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A Quick Dive into BGP

Welcome all, after a short intro of BGP, let us try to extend our knowledge about BGP. We all are aware that BGP is inter-Autonomous System(AS) protocol and we also know what an Autonomous System is, in BGP world. Before going further, take a look at network below.


From the network above it is quite clear that routers connecting two AS are using eBGP protocol(external BGP), on the other hand, routers used for connection within AS are using iBGP(internal BGP) protocol. Thus, BGP is of 2 types Internal BGP and external BGP. All the other routers within AS, use IGP protocol, they are not aware of iBGP running routers.

We know, how important our neighbours are, especially when you want to pass on some information 😛 Similarly, it is necessary to identify neighbours so that route updates can be forwarded in BGP. Neighbours in BGP are manually configured, also, it is not required that neighbours must be directly connected. AS are so wide in the area that, keeping a direct connection between neighbours is not feasible. But if someone is not identified as neighbour then, information won’t be passed on. That is why, all the iBGP routers within AS must be configured as neighbours of each other(just like full mesh connectivity), otherwise route updates won’t be sent to those routers.

Route updates from neighbours are stored in local BGP table, from that table best routes are entered in the Routing Table. Suppose, you have a cold war with some AS owner, and you don’t want to allow any data flow of that AS, within your AS. Then, don’t worry, BGP is smart enough to satisfy your cunning needs 😛 BGP is configurable. It has attributes like. weight, local preference, AS Path etc. and based on these attribute values, a route can be selected as the best path. Also, there might be multiple paths to reach a destination, in that case also, attributes are used to decide which path to select. For more detailed knowledge of these attributes and path selection criteria, you can refer this link. The following image makes it easy to picture the scenario.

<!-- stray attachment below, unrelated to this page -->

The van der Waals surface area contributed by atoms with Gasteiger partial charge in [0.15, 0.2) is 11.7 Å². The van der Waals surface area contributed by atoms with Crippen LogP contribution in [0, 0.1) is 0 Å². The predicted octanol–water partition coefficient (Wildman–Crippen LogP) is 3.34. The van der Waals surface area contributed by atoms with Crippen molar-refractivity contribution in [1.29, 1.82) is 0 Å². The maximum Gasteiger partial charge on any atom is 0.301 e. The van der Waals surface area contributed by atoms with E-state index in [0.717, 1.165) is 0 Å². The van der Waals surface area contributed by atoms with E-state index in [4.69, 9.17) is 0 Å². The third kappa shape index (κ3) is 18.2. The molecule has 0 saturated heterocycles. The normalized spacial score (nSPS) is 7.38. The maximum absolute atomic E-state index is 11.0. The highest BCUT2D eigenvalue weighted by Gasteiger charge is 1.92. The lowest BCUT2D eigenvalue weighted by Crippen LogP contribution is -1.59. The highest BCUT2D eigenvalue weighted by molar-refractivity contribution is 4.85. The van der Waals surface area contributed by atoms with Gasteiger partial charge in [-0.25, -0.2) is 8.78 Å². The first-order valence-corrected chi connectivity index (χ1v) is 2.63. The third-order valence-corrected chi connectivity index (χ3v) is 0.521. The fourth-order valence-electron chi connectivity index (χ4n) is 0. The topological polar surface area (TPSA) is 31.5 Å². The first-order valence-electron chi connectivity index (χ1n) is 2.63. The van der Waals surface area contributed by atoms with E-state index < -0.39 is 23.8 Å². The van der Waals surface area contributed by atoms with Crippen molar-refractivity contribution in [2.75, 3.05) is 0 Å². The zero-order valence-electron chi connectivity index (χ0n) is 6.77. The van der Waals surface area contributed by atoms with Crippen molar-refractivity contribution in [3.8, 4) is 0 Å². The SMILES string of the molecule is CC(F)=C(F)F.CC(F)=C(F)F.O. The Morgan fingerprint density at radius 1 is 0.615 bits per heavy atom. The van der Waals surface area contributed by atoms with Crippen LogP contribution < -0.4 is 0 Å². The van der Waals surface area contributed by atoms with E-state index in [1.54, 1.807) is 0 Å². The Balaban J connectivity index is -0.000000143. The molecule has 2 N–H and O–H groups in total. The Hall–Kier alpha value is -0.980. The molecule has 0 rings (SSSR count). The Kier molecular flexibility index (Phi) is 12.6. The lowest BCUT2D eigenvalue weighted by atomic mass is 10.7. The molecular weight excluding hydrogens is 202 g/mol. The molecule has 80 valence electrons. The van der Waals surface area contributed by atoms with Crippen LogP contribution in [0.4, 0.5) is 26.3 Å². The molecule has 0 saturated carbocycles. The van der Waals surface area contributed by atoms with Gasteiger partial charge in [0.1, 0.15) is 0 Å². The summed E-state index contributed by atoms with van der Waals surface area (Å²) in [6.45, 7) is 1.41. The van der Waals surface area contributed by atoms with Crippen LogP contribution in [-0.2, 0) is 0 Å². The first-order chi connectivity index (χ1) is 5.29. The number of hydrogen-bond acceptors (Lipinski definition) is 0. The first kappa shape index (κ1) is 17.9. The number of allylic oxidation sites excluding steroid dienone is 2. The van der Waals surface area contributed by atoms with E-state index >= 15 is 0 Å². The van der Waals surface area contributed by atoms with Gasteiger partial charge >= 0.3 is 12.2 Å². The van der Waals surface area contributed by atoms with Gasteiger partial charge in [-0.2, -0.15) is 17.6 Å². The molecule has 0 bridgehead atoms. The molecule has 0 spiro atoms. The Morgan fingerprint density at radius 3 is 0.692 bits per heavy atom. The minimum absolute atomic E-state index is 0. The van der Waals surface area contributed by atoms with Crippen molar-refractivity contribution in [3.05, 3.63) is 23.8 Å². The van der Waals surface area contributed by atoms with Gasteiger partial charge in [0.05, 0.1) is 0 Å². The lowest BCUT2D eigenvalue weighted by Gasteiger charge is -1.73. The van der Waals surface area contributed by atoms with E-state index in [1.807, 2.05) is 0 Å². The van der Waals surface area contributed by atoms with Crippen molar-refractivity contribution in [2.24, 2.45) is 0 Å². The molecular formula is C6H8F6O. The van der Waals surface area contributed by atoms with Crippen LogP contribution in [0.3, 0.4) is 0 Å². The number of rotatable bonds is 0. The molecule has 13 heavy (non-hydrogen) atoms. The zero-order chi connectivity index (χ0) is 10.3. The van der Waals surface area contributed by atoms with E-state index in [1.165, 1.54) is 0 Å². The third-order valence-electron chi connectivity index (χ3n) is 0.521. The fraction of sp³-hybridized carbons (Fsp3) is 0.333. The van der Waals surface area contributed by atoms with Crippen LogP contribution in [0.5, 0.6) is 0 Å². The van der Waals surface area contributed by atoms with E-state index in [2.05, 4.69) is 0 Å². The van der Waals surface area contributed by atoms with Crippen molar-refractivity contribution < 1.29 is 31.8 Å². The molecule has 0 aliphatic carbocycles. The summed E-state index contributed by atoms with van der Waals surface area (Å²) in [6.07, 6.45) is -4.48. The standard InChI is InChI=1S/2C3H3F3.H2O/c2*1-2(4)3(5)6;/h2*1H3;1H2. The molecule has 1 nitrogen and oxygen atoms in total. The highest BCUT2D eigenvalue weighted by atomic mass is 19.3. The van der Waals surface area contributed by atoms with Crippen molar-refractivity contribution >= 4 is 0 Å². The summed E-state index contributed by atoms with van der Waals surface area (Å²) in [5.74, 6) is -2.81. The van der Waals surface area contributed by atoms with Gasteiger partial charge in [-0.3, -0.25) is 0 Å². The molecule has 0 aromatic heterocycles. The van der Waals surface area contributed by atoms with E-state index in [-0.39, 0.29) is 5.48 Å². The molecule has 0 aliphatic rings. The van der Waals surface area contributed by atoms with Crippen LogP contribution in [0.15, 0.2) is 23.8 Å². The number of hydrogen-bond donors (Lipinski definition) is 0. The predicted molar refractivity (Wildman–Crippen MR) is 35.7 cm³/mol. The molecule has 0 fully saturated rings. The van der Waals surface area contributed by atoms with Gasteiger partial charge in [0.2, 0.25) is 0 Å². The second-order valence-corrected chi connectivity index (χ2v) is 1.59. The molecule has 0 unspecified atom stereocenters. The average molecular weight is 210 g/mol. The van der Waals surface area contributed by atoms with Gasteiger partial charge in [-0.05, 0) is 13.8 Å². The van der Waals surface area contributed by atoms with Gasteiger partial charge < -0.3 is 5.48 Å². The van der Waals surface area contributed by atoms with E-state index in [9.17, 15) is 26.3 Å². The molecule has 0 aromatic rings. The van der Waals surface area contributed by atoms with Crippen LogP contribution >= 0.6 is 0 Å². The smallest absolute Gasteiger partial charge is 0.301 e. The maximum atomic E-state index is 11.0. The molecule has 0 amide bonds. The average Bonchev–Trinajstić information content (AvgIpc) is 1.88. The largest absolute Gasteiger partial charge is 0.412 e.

BGP is the most significant protocol and has lot more hidden within it. This quick dive into BGP is enough to create a connection with BGP. BGP can be better understood by doing practical configurations and then analysing the BGP’s path selection process. You can use GNS application to simulate BGP networks and analyse them. So, get started and dive into BGP..!!

Happy networking with BGP..!!!

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